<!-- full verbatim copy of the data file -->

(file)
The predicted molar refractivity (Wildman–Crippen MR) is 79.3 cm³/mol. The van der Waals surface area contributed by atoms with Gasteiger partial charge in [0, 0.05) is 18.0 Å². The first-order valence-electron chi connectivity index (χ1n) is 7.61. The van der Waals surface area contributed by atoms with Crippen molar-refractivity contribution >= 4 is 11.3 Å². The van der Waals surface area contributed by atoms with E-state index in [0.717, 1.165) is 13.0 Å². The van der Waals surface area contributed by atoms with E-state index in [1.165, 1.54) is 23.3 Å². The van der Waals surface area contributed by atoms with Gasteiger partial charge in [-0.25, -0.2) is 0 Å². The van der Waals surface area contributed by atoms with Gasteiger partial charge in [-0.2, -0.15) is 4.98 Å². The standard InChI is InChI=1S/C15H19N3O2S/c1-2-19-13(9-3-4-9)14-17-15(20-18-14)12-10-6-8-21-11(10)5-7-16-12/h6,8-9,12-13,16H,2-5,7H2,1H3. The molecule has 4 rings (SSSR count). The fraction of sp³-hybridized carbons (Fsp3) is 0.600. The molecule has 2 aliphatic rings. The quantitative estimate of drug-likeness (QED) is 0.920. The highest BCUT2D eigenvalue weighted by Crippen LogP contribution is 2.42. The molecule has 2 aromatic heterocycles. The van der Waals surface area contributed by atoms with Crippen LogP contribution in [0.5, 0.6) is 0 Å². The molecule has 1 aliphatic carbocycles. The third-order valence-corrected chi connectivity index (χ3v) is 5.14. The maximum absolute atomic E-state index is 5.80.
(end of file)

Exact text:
The predicted molar refractivity (Wildman–Crippen MR) is 79.3 cm³/mol. The van der Waals surface area contributed by atoms with Gasteiger partial charge in [0, 0.05) is 18.0 Å². The first-order valence-electron chi connectivity index (χ1n) is 7.61. The van der Waals surface area contributed by atoms with Crippen molar-refractivity contribution >= 4 is 11.3 Å². The van der Waals surface area contributed by atoms with E-state index in [0.717, 1.165) is 13.0 Å². The van der Waals surface area contributed by atoms with E-state index in [1.165, 1.54) is 23.3 Å². The van der Waals surface area contributed by atoms with Gasteiger partial charge in [-0.25, -0.2) is 0 Å². The van der Waals surface area contributed by atoms with Gasteiger partial charge in [-0.2, -0.15) is 4.98 Å². The standard InChI is InChI=1S/C15H19N3O2S/c1-2-19-13(9-3-4-9)14-17-15(20-18-14)12-10-6-8-21-11(10)5-7-16-12/h6,8-9,12-13,16H,2-5,7H2,1H3. The molecule has 4 rings (SSSR count). The fraction of sp³-hybridized carbons (Fsp3) is 0.600. The molecule has 2 aliphatic rings. The quantitative estimate of drug-likeness (QED) is 0.920. The highest BCUT2D eigenvalue weighted by Crippen LogP contribution is 2.42. The molecule has 2 aromatic heterocycles. The van der Waals surface area contributed by atoms with Crippen LogP contribution in [0.5, 0.6) is 0 Å². The molecule has 1 aliphatic carbocycles. The third-order valence-corrected chi connectivity index (χ3v) is 5.14. The maximum absolute atomic E-state index is 5.80.